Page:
The following Practice Compliance practice note Produced in partnership with Pam Grover-Mitchell provides comprehensive and up to date legal information covering:
Risk management is a cornerstone of a firm's governance, culture and business strategy. It requires the application of principle to specific circumstances. The challenge for law firms is that they must define their own principles.
Most lawyers easily detect potential weaknesses in day-to-day practice, but strategic management of risks to the entire practice comes less naturally.
This Practice Note sets out practical steps and considerations for law firms in managing their risks.
There is a widely accepted definition of risk, ie:
Risk = probability x impact
So, for any given risk faced by your business, there are two questions:
how likely is it that the risk will materialise, ie what’s the probability?
if the risk does materialise, how bad will it be, ie what’s the impact?
Sound risk management starts with identifying the risks that your firm faces in the first instance. It may help to think of these as falling into some common categories:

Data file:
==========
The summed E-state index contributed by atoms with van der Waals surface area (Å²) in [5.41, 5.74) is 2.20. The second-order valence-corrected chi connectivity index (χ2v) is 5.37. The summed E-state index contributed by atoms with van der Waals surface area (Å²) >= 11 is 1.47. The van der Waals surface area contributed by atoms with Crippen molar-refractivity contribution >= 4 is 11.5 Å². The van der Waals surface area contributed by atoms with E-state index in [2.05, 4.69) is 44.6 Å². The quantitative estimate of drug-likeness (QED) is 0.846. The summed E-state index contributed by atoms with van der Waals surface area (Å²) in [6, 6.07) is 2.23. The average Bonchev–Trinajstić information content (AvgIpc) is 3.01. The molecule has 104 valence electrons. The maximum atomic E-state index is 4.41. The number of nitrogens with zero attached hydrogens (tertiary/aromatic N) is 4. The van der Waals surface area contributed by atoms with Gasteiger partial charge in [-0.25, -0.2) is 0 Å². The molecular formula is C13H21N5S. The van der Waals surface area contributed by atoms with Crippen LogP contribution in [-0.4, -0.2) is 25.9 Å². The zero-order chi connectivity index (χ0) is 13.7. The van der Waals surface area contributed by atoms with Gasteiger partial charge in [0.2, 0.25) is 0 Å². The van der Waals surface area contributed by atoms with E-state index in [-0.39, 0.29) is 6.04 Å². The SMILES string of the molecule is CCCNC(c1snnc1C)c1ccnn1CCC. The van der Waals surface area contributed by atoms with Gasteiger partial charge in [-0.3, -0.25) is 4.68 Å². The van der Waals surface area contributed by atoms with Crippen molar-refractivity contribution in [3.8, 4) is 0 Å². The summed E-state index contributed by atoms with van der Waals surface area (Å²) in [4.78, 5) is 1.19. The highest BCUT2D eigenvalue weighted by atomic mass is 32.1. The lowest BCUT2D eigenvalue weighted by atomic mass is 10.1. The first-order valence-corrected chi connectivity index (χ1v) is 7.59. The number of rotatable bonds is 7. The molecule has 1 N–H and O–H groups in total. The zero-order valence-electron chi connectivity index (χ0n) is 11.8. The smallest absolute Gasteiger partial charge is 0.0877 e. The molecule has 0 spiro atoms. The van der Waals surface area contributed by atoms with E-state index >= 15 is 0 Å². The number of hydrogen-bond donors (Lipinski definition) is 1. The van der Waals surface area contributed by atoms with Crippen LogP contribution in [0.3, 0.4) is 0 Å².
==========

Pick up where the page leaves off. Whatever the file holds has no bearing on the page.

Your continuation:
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Broadly, the doctrine of overreaching enables purchasers (which includes tenants and mortgagees) in good faith for money or money’s worth to rely solely on the legal title. In the case of registered land, this means the entries entered on the register of title, as it records ownership of the legal
LiabilityFalse imprisonment consists of the complete deprivation of liberty without a lawful basis. Claims will in practice be made against a public body that exercises detention powers, usually a local police force, the Secretary of State for the Home Department or the Secretary of State for
What is QOCS?Qualified one-way costs shifting (QOCS) was introduced on 1 April 2013 as part of the Jackson costs reforms following the removal of a claimant’s right to recover additional liabilities from the defendant, ie success fees and after the event (ATE) insurance premiums. The relevant CPR
This Practice Note discusses the common law doctrine of privity of contract; the equitable and statutory exceptions to it; how the doctrine affects enforcing a contract against a third party and what happens when, notwithstanding the lack of privity, a contract has an indirect effect on a third
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